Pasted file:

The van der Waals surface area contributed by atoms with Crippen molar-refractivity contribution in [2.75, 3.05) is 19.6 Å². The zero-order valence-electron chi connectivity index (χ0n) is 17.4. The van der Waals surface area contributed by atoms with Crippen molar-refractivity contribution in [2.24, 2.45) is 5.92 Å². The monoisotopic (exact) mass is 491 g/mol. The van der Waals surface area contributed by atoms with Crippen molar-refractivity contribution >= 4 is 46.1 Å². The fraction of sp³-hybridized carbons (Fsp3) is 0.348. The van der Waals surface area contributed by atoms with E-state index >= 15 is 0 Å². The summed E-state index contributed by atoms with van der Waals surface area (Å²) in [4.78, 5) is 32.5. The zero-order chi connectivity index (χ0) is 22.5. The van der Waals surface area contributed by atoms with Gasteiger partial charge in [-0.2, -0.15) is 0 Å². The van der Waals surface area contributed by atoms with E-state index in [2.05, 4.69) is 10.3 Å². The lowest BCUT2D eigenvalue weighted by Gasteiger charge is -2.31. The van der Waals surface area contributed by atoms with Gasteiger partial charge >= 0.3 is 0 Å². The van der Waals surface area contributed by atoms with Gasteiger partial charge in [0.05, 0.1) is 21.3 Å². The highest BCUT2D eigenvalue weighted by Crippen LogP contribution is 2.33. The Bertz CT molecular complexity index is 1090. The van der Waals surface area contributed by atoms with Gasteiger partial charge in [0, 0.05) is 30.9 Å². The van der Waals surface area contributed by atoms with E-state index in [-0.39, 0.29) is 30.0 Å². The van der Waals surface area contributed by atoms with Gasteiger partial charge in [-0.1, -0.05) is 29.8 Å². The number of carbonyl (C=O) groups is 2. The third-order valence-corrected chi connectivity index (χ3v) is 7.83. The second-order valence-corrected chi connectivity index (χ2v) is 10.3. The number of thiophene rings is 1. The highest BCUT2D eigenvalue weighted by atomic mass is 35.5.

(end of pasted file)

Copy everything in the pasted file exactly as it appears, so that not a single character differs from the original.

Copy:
The van der Waals surface area contributed by atoms with Crippen molar-refractivity contribution in [2.75, 3.05) is 19.6 Å². The zero-order valence-electron chi connectivity index (χ0n) is 17.4. The van der Waals surface area contributed by atoms with Crippen molar-refractivity contribution in [2.24, 2.45) is 5.92 Å². The monoisotopic (exact) mass is 491 g/mol. The van der Waals surface area contributed by atoms with Crippen molar-refractivity contribution >= 4 is 46.1 Å². The fraction of sp³-hybridized carbons (Fsp3) is 0.348. The van der Waals surface area contributed by atoms with E-state index >= 15 is 0 Å². The summed E-state index contributed by atoms with van der Waals surface area (Å²) in [4.78, 5) is 32.5. The zero-order chi connectivity index (χ0) is 22.5. The van der Waals surface area contributed by atoms with Gasteiger partial charge in [-0.2, -0.15) is 0 Å². The van der Waals surface area contributed by atoms with E-state index in [2.05, 4.69) is 10.3 Å². The lowest BCUT2D eigenvalue weighted by Gasteiger charge is -2.31. The van der Waals surface area contributed by atoms with Gasteiger partial charge >= 0.3 is 0 Å². The van der Waals surface area contributed by atoms with Gasteiger partial charge in [0.05, 0.1) is 21.3 Å². The highest BCUT2D eigenvalue weighted by Crippen LogP contribution is 2.33. The Bertz CT molecular complexity index is 1090. The van der Waals surface area contributed by atoms with Gasteiger partial charge in [0, 0.05) is 30.9 Å². The van der Waals surface area contributed by atoms with E-state index in [-0.39, 0.29) is 30.0 Å². The van der Waals surface area contributed by atoms with Gasteiger partial charge in [-0.1, -0.05) is 29.8 Å². The number of carbonyl (C=O) groups is 2. The third-order valence-corrected chi connectivity index (χ3v) is 7.83. The second-order valence-corrected chi connectivity index (χ2v) is 10.3. The number of thiophene rings is 1. The highest BCUT2D eigenvalue weighted by atomic mass is 35.5.